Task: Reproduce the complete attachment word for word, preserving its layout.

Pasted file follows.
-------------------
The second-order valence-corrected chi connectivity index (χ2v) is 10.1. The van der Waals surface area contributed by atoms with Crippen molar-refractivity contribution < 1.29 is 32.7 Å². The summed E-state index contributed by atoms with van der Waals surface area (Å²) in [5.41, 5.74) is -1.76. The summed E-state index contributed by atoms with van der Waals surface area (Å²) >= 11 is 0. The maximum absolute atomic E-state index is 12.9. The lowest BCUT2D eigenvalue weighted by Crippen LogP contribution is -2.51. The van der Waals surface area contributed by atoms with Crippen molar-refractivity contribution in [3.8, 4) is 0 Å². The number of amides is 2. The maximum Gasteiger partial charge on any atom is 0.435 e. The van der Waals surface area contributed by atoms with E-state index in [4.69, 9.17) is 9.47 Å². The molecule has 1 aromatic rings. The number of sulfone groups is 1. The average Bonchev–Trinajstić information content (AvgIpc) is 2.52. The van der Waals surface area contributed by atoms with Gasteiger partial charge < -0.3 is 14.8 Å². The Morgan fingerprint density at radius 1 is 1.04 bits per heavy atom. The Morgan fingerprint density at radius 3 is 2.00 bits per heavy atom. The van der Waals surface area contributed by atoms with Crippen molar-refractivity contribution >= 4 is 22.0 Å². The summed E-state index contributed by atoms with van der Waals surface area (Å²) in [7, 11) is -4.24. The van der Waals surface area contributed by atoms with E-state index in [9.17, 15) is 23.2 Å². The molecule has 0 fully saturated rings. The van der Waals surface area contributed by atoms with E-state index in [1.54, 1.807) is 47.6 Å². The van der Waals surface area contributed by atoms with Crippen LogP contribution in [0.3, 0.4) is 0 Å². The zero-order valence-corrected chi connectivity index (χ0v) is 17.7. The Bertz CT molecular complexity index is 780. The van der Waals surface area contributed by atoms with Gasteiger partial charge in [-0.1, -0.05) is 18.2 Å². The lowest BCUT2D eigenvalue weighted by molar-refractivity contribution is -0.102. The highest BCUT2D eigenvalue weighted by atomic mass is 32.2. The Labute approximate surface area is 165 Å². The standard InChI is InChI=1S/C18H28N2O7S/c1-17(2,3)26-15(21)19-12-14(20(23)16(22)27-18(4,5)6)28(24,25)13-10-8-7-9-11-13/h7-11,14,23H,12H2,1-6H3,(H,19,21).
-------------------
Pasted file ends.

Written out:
The second-order valence-corrected chi connectivity index (χ2v) is 10.1. The van der Waals surface area contributed by atoms with Crippen molar-refractivity contribution < 1.29 is 32.7 Å². The summed E-state index contributed by atoms with van der Waals surface area (Å²) in [5.41, 5.74) is -1.76. The summed E-state index contributed by atoms with van der Waals surface area (Å²) >= 11 is 0. The maximum absolute atomic E-state index is 12.9. The lowest BCUT2D eigenvalue weighted by Crippen LogP contribution is -2.51. The van der Waals surface area contributed by atoms with Crippen molar-refractivity contribution in [3.8, 4) is 0 Å². The number of amides is 2. The maximum Gasteiger partial charge on any atom is 0.435 e. The van der Waals surface area contributed by atoms with E-state index in [4.69, 9.17) is 9.47 Å². The molecule has 1 aromatic rings. The number of sulfone groups is 1. The average Bonchev–Trinajstić information content (AvgIpc) is 2.52. The van der Waals surface area contributed by atoms with Gasteiger partial charge < -0.3 is 14.8 Å². The Morgan fingerprint density at radius 1 is 1.04 bits per heavy atom. The Morgan fingerprint density at radius 3 is 2.00 bits per heavy atom. The van der Waals surface area contributed by atoms with Crippen molar-refractivity contribution >= 4 is 22.0 Å². The summed E-state index contributed by atoms with van der Waals surface area (Å²) in [7, 11) is -4.24. The van der Waals surface area contributed by atoms with E-state index in [9.17, 15) is 23.2 Å². The molecule has 0 fully saturated rings. The van der Waals surface area contributed by atoms with E-state index in [1.54, 1.807) is 47.6 Å². The van der Waals surface area contributed by atoms with Crippen LogP contribution in [0.3, 0.4) is 0 Å². The zero-order valence-corrected chi connectivity index (χ0v) is 17.7. The Bertz CT molecular complexity index is 780. The van der Waals surface area contributed by atoms with Gasteiger partial charge in [-0.1, -0.05) is 18.2 Å². The lowest BCUT2D eigenvalue weighted by molar-refractivity contribution is -0.102. The highest BCUT2D eigenvalue weighted by atomic mass is 32.2. The Labute approximate surface area is 165 Å². The standard InChI is InChI=1S/C18H28N2O7S/c1-17(2,3)26-15(21)19-12-14(20(23)16(22)27-18(4,5)6)28(24,25)13-10-8-7-9-11-13/h7-11,14,23H,12H2,1-6H3,(H,19,21).